By Gerd Waloszek
Each morning, when I ride my bicycle to work, I pass by a huge road sign advertising a mineral water brand. The poster promotes the water's mineral nutrients and trace elements as being beneficial to health. It is just one more piece of evidence that today's consumers no longer drink something because they are thirsty – they drink it because it boosts their health. This is not only true for drinking but for nutrition in general: We no longer eat food because it tastes good, we eat it because it is good for our health – or rather because some authorities tell us it is good for it.
Figure: "Healthy energy ... with the best from nature" (details see figure below)
Sometimes, I wish we were back in the Middle Ages with their revelries and drinking orgies, when they feasted on sucking pigs and game and drank gallons of wine and beer. Nobody thought of vitamins or nutritional ingredients, and no one had heard of cholesterol. I know that these revelries were reserved for the upper class. Many poor families had barely enough to eat. And of course, people died much earlier than nowadays – mal nutrition was one of the reasons. Today, we want to live to a ripe old age and remain in good health; we want – as the pop song goes – to be "forever young" (or even longer...) This forces us to watch what we eat and drink and to make some "ugly" compromises: for example, to drink fat-free milk (which is a contradiction in itself), egg-less scrambled eggs, or meat-free (soy) meat...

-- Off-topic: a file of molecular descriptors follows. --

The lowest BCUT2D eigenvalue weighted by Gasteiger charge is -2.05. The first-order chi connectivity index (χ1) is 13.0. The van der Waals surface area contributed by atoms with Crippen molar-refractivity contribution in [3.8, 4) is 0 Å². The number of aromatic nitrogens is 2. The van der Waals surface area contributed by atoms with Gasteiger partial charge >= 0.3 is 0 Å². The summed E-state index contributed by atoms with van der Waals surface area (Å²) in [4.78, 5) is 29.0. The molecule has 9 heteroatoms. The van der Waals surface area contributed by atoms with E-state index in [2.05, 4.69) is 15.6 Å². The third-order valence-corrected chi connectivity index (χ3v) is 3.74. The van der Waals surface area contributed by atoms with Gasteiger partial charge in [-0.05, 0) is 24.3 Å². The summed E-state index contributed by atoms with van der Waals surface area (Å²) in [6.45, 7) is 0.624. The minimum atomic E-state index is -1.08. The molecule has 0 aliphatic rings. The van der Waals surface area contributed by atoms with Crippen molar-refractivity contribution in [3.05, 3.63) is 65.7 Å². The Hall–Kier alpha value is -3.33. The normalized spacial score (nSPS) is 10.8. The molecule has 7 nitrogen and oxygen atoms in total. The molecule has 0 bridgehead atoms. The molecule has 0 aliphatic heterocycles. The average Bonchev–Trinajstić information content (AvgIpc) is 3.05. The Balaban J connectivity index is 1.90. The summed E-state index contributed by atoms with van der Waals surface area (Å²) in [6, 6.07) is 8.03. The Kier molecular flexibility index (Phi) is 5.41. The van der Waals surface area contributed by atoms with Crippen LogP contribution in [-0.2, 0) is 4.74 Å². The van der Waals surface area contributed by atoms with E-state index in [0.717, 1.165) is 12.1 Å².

Amazingly, some areas of our lives are still excluded from this quest for health, including computer software. With each new Apple Macintosh computer that I buy, I get instructions on how to sit correctly at the computer, but there is never a hint of any possible effect of its software on my health. Yet, we all know that it does have an effect, particularly on our mental health. And we all remember vividly the – regrettably faked – video in which a user demolishes his computer. This can only have happened because the software had tortured him too much (at least was that our first idea)...
Nobody would deny that software influences our psyche, and most people would agree that is can also have an impact on our physical health. But the UI community hasn't made any noticeable efforts to make this connection more obvious to the public. First and foremost, most of us would think of situations in which users have to act under extreme time or psychological pressure, for example, when entering mass data or having to make serious decisions. But "normal" everyday work at the computer can also lead to stress and other forms of psychological strain and may eventually cause physical damage.
Figure: "More than 580 mg calcium – high in minerals and healthy!"
How can users opt for software that causes less psychological strain and doesn't harm their health? Today, there are no such options. So I will make a suggestion: What about measuring not only task-related data, such as completion time and rate, but also physiological data, such as the levels of adrenaline and other stress hormones, and, for long term use, even cholesterol levels, which can also be a stress indicator? As a result, users would find a "health note" on the boxes that their software comes in, similar to the warnings on packets of cigarettes but of the opposite kind, telling:
Compared to competitive products, use of this software application leads to:
Let's hope that it will be the software that we have developed or consulted and not the competition's that gets good ratings!
Originally Published: 07/10/2006 - Last Revision: 01/31/2009 • Also published as SAP Design Guild editorial
made by on a mac!